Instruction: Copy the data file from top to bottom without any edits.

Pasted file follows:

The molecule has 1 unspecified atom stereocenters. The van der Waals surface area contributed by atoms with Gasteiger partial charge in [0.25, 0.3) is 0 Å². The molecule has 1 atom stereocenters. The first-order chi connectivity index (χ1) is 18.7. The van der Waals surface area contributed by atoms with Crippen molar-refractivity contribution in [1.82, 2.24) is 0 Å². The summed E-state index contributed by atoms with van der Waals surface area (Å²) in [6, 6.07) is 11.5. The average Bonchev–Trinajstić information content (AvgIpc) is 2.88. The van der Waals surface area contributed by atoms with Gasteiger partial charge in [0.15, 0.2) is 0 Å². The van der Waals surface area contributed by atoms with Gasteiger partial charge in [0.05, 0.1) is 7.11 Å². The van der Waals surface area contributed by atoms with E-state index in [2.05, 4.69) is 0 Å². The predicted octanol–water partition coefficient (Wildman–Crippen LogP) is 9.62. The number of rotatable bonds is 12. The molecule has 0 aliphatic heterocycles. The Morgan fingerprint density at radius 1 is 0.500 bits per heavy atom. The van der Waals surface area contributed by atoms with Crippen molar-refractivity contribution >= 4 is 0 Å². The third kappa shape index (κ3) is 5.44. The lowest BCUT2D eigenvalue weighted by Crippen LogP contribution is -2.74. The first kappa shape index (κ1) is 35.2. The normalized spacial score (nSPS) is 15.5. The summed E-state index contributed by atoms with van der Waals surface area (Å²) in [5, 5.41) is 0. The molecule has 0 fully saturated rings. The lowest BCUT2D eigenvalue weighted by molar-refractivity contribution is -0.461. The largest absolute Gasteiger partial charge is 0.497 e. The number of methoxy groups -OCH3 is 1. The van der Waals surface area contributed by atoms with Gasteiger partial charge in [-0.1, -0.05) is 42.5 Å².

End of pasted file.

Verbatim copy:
The molecule has 1 unspecified atom stereocenters. The van der Waals surface area contributed by atoms with Gasteiger partial charge in [0.25, 0.3) is 0 Å². The molecule has 1 atom stereocenters. The first-order chi connectivity index (χ1) is 18.7. The van der Waals surface area contributed by atoms with Crippen molar-refractivity contribution in [1.82, 2.24) is 0 Å². The summed E-state index contributed by atoms with van der Waals surface area (Å²) in [6, 6.07) is 11.5. The average Bonchev–Trinajstić information content (AvgIpc) is 2.88. The van der Waals surface area contributed by atoms with Gasteiger partial charge in [0.15, 0.2) is 0 Å². The van der Waals surface area contributed by atoms with Gasteiger partial charge in [0.05, 0.1) is 7.11 Å². The van der Waals surface area contributed by atoms with E-state index in [2.05, 4.69) is 0 Å². The predicted octanol–water partition coefficient (Wildman–Crippen LogP) is 9.62. The number of rotatable bonds is 12. The molecule has 0 aliphatic heterocycles. The Morgan fingerprint density at radius 1 is 0.500 bits per heavy atom. The van der Waals surface area contributed by atoms with Crippen molar-refractivity contribution >= 4 is 0 Å². The third kappa shape index (κ3) is 5.44. The lowest BCUT2D eigenvalue weighted by Crippen LogP contribution is -2.74. The first kappa shape index (κ1) is 35.2. The normalized spacial score (nSPS) is 15.5. The summed E-state index contributed by atoms with van der Waals surface area (Å²) in [5, 5.41) is 0. The molecule has 0 fully saturated rings. The lowest BCUT2D eigenvalue weighted by molar-refractivity contribution is -0.461. The largest absolute Gasteiger partial charge is 0.497 e. The number of methoxy groups -OCH3 is 1. The van der Waals surface area contributed by atoms with Gasteiger partial charge in [-0.1, -0.05) is 42.5 Å².